As a pet pregnancy ultrasound scanner, I get asked a lot about the signs of pregnancy and whether I can foresee or guess that a girl is pregnant before I actually scan her.
My answer is always no.
Until I put that ultrasound probe on and I see puppies, I never even contemplate trying to guess whether a female is pregnant. I myself have fallen into many traps thinking they are or they aren't and in fact it’s been the opposite.
In this article I'll go through some of the typical signs of pregnancy and why they suggest they are pregnant but also may be why they aren't.
Loss of appetite and sickness. So typically some females will display morning sickness once they've been mated and some also lose their appetite, I believe this is generally because of their hormones whizzing around their body making significant changes to prepare for the pregnancy. The hormone Progesterone which is required in pregnancy has also been associated with diarrhea regardless of confirmed pregnancy or not. However, what you need to bear in mind is that conditions are also the same symptoms of a dog being ill. If the symptoms are prolonged or in excess, you must decide if you need additional veterinary advice to identify any underlying problems.
Another common observation is that the female becomes very attentive and clingy. She always wants to be around people or her preferred owner. She may want her belly to be rubbed, other females actually prefer people not to touch their belly. So again, you won't always know whether this is due to pregnancy or is she showing additional signs of because she maybe in pain. Again, this behaviour difference is definitely is a sign of pregnancy, but it can also be a sign of other undiagnosed conditions.
She may become more lethargic, not wanting to go out of her bed or on her usual walks, or not for so long. Again, this can be a sign of pregnancy because the hormones are speeding up her metabolism these chemical reactions that are going on in her body require energy to develop the puppies zapping her ‘normal’ energy levels. This could also be a sign of illness in a dog. A dog sleeping a lot, looking unwell, not wanting to do their usual routine can also be a sign of illness. So again, something to bear in mind.
Change of body shape. Generally, maiden females (not previously had a litter) will show very little physical signs of body pregnancy before 35 days gestation. You may have heard about teats becoming bigger and rosy or maybe that the fact that they change shape and they sag more. You can still get these changes with phantom pregnancy. This is where a female displays all signs of being pregnant, even up to the point that they produce milk, but they're not pregnant. I must say that from my experience phantom pregnancies are more prone from females that have had a litter before, Maidens are less likely to phantom but they do still display some of these symptoms if they are generally have quite high hormonal levels and naturally want to be motherly.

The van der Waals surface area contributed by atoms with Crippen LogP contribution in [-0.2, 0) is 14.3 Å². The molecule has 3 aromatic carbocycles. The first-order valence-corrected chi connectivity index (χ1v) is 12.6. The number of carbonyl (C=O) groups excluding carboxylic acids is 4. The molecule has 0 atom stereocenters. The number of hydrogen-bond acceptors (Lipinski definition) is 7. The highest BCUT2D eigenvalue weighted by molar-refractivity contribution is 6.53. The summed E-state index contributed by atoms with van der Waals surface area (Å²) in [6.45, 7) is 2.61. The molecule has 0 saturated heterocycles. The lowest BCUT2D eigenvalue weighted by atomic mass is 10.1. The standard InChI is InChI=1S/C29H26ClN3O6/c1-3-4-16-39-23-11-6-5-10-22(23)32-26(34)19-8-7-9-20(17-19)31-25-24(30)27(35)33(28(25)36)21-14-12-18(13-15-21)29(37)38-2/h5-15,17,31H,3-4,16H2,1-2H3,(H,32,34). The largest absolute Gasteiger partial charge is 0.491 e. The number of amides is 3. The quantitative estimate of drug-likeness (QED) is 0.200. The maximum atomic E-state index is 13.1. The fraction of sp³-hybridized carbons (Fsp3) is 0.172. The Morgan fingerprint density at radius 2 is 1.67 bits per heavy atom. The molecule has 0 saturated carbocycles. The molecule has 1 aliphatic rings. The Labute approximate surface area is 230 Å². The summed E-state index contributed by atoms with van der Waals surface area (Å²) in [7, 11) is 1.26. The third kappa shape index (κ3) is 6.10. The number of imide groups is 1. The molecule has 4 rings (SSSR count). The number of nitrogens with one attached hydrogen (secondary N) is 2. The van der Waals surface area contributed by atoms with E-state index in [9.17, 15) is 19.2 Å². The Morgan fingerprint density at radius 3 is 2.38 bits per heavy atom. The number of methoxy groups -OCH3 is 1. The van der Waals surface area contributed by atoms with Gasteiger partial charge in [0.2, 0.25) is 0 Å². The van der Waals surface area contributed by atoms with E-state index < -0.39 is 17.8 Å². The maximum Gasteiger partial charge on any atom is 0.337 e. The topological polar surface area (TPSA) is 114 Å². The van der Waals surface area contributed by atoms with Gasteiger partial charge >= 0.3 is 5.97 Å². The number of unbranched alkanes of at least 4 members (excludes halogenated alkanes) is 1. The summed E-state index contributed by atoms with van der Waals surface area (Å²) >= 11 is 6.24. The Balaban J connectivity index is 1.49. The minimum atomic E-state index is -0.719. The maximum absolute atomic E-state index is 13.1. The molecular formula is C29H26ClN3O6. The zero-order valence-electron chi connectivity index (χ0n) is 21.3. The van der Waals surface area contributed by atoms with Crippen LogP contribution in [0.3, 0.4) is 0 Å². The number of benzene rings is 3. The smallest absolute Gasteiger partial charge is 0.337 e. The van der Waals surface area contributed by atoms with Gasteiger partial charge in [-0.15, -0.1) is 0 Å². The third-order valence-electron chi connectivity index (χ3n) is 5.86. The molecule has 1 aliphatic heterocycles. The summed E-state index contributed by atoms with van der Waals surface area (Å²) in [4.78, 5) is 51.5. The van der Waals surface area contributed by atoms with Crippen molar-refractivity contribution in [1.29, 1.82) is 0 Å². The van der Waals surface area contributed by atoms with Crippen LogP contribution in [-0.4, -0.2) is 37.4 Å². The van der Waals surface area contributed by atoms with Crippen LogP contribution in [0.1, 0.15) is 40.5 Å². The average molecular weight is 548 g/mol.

It's been known for Estrogen to aid water retention which can visually change the shape of your dog, in particular around her undercarriage, these changes are due to hormones not due to pregnancy.
A change in body shape and weight gain, could also mean that they could possibly have a uterus infection such as closed Pyometra. This is a build-up of infection/puss in the uterus which mean that she gains weight and that she changes body shape. Again, she is not pregnant. Some other signs of Pyometra again would be her being lethargic, raised body temperature, panting to cool down, loss of appetite and increase in drinking water as she’s trying to flush her own system of the poisons.
You may see discharge after mating, this can be a natural sign of pregnancy. If foul smelling or murky in colour, then this could be open Pyometra. Again, a uterus infection where it's open so the puss can be signing trying to drain from the body. Discharge is typical in pregnancy but it may also be a sign other things are going on.
I must stress, if you suspect that your female may have Pyometra then seek veterinary advice immediately, this is a time sensitive condition of which your female will only deteriorate over time. Generally this is more prevalent in older females, but I have witnessed it in younger dog including on their first season (not mated), though this is rare.
Personally, I feel ultrasound pregnancy scanning 28 days from the last mating will give you a pretty clear idea as to whether your female is expecting without all of the guess work. It will also rule out any other conditions or illnesses that I've mentioned along with bladder crystals and untypical artefacts such as tissue masses providing peace of mind, knowing that your dog is fit and healthy, rather than assuming that she is pregnant when in fact she is suffering other conditions that will probably need veterinary advice.
I'm Sara, a premium pet-care professional that founded HomeScan Breeder Services in 2014. I am an experienced and educated breeder, who specialises in domestic animal reproduction. I bred my first litter 20 years ago whilst in my teens and tend to breed annually. Breeding is pretty much in my DNA – a way of my life if you will! I've started this blog to share some of my knowledge and if possible help out a few like minded animal owners!